So you've finally written that short story. You've written it, you've polished it, and you're ready to send it out to an editor. But wait -- don't send it yet. There's one more piece of writing you might want to do first.
A cover letter, or covering letter as it's sometimes called, is a way to "introduce" your manuscript -- and yourself -- to a prospective editor. It can showcase your writing, announce your credentials, and demonstrate your professionalism -- even before the editor starts to read your story.
But be careful not to confuse a cover letter with a query letter. Though they are similar in many ways, a query letter's main purpose is to "sell" an idea, usually to an agent or an editor. It contains a detailed description of the manuscript or project, and is intended to convince the recipient to ask to see the manuscript itself. A query letter is almost never used with short fiction; a cover letter is almost always used.
What does a cover letter look like? It's a simple, brief business letter, addressed to a specific editor and mailed in the same envelope with your story. In fact, it should usually be paper- clipped in front of the first page of your manuscript. The letter should be single-spaced, with either standard block or semiblock format and double-spacing between paragraphs, on plain white 8 1/2" by 11" paper or tasteful, pastel stationery.
My cover letters generally consist of two or three short paragraphs, followed by one or two closing sentences. The first paragraph includes the story title, information about previous publications of this story (if any), and a reference to any requests the editor might have made to see my work. The second paragraph mentions publishing credits, significant writing awards, and any personal background related to the story. The third paragraph, if included at all, informs the editor that an SASE is enclosed and that the manuscript is disposable. I sometimes close the letter with a short sentence like "Thank you for your time" or "Please contact me if you have any questions," followed by "Sincerely," or "Cordially," and my full name.
Here's an example of what I typically say in a cover letter accompanying an unsolicited short story manuscript:
Dear [Editor's Name]:
Please consider the enclosed story, "Silent Partner." I hope you'll want to use it in a future issue.
My publication credits include more than 300 short stories and fillers in magazines like Grit, Woman's World, Alfred Hitchcock's Mystery Magazine, and Ellery Queen's Mystery Magazine. Two of my stories were recently nominated for the Pushcart Prize, and another for the Derringer Award (by the Short Mystery Fiction Society).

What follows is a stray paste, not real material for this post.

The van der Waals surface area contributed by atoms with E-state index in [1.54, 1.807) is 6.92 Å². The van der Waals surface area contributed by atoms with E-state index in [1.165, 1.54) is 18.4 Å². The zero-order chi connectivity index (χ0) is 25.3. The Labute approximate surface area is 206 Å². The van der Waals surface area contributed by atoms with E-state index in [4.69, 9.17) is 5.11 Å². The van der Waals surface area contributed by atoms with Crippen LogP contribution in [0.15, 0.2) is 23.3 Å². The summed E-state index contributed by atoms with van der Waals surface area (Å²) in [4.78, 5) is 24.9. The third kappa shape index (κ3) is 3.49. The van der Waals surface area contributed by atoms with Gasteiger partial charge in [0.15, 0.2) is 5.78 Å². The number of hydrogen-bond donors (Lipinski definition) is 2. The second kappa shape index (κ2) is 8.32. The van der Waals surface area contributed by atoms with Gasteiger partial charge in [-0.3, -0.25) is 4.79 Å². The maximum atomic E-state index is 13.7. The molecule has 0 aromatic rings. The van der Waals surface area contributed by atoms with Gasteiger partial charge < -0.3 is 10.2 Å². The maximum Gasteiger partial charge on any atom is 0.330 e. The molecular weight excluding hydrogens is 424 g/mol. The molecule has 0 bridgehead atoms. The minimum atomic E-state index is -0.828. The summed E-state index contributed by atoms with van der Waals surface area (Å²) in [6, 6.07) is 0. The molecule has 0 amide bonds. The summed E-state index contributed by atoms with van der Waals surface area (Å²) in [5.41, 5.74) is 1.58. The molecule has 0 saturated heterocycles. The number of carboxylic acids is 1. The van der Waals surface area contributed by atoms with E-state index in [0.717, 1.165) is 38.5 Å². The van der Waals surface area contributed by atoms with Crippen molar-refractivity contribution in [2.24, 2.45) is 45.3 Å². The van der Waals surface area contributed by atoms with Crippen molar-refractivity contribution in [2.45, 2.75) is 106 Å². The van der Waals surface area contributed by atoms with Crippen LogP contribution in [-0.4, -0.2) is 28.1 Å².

I've also enclosed an SASE for your reply. If my story doesn't interest you, there is no need to return the manuscript itself.
Thank you for your time.
Be careful not to include a detailed description of your manuscript. A very brief description is sometimes appropriate "a short story set in rural Mississippi," etc.), but don't overdo it. The cover letter should never be a blatant sales pitch. Let your story stand on its own.
It's also perfectly acceptable to put in a few words about personal experiences, IF that has a bearing on the story itself. If you're submitting a tale about life in the Arizona desert, it would certainly be appropriate to mention your three hikes into the Grand Canyon, and if your story is a police procedural, the editor might like to know that you spent a year as Assistant District Attorney. Again, keep it brief.
Here are some guidelines to follow when you prepare a cover letter:
So, you might ask, is a cover letter always necessary? In my opinion it is, unless a specific editor's guidelines (or market listing) tell you not to send one. "After all," says Scott Edelstein in Manuscript Submission, "you are not merely a writing machine sending a product to an editing machine; you are a human being making contact with another human being. A cover letter establishes a person-to-person relationship... between you and the recipient of the manuscript." There is no other way, to my knowledge, for a relatively unknown writer to do that. Why not take advantage of it?
One final thought: the greatest cover letter in the world won't help a substandard manuscript. The real deal, the star of the show, and the reason for your submission is the story itself. The cover letter only introduces it. But a good introduction never hurts.
Find Out More...